Computer hardware: You probably will not be satisfied with the converters on your Mac. Sound cards start at around $400 for a digital only card, and go up into the thousands for systems with built in DSP and such. If you already own a DAT deck or an ADAT deck, the digital only card may work fine, you can use the digital outs on your deck to feed the computer. That will also remove the converters from the electrical interference maelstrom that is the inside of your computer, a very very good thing for your sound quality. Fast and big drives are also a necessity, 5 MB/s per track will add up fast, I regularly have songs go over a gig. The better your mics, the more you will notice the excruciatingly loud fan in you Mac. I'm still working on this one myself.

Software: To get started, you may want to think about the special offer that Digidesign is running where they will send you Pro Tools 3.4 for free. It supports up to 16 tracks of audio with the internal sound hardware of the Mac and Sound Manager. Not bad for free. Long term, you definitely want to learn an audio app very well, and there are five big recorder/sequencers to look into. Cubase, Logic, Performer, Pro Tools, and Studio Vision. For your use, any will work fine, and the 16 bit audio versions of most of them are quite reasonably priced. If you spend a lot of time editing samples or mixes, SonicWORX Basic, though groovy, may not cut it either. Peak or PeakLE and the commercial SonicWORX products are worth a look.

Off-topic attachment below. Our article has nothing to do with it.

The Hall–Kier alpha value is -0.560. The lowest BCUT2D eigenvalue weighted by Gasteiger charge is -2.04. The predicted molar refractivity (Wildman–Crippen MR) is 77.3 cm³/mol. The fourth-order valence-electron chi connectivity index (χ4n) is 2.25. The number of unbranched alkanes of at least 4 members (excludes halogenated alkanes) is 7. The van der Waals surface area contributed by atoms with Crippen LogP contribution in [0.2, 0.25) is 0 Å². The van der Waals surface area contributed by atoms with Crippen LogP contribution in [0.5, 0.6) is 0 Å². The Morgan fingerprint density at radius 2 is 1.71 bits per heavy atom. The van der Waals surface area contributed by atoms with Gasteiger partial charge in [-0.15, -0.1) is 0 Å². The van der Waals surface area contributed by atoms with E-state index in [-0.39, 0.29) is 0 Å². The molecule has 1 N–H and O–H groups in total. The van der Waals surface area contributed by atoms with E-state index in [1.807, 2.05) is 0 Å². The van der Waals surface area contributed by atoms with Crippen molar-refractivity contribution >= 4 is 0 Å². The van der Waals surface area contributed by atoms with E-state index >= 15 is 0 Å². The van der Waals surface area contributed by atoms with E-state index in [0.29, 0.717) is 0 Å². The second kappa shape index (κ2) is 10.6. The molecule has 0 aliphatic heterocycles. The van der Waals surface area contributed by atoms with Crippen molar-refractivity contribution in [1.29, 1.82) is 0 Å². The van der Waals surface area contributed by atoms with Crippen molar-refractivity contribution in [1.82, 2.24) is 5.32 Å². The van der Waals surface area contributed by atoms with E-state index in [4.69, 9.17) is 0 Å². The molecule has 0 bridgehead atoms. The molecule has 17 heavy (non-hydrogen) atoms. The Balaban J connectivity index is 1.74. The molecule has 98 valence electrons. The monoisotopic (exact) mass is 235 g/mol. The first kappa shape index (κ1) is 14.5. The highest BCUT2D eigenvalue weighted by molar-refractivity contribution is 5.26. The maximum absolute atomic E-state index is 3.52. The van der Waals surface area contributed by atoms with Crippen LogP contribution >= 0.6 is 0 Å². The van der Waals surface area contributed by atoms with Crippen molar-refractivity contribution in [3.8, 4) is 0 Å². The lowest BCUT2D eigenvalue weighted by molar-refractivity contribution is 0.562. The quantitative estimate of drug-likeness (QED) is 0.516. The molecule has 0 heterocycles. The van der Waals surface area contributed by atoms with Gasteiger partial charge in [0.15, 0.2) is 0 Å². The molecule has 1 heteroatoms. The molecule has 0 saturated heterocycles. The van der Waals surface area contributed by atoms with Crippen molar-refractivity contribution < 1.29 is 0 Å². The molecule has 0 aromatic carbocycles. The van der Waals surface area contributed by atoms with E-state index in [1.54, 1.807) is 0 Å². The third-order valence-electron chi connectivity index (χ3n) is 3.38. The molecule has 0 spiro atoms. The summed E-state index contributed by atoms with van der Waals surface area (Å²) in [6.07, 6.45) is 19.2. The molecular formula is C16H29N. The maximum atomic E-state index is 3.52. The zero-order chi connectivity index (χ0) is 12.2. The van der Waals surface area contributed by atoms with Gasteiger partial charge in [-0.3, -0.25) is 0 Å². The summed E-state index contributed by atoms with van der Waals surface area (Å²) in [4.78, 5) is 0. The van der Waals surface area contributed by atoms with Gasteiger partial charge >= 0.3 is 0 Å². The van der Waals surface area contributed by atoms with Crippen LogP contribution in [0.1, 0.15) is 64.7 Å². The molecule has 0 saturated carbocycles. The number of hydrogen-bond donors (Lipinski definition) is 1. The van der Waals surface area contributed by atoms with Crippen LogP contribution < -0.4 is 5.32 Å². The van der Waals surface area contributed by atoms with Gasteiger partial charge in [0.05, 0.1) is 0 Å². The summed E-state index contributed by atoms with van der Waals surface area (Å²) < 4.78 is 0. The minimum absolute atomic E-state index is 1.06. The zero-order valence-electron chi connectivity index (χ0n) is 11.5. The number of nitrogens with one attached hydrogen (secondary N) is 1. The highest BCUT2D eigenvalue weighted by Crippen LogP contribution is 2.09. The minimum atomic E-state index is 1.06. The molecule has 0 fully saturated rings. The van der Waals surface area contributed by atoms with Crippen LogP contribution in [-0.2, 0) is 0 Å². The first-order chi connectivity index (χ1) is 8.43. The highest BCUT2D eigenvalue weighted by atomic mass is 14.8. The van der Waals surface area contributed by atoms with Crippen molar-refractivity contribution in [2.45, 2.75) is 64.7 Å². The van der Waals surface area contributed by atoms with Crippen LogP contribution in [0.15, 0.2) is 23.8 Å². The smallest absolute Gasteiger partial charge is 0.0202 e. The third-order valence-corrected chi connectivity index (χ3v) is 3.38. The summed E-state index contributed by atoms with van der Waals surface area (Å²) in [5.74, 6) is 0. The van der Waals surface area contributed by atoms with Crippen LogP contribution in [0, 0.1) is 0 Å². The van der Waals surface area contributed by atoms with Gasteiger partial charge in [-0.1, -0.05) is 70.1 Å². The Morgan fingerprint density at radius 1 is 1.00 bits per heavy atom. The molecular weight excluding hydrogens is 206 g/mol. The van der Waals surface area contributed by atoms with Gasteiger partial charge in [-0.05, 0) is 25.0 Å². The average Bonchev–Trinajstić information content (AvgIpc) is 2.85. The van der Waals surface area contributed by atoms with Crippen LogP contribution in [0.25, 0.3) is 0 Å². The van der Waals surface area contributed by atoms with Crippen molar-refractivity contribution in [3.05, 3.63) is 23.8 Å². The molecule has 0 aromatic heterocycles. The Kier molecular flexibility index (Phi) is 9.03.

I want to do audio for my video

More and more people are trying to do audio for video work on computers and in smaller studios. This area can be anything from working with home videos and "massaging" the audio recorded with the digital video camera, or doing much more serious scoring or mixing for video and film.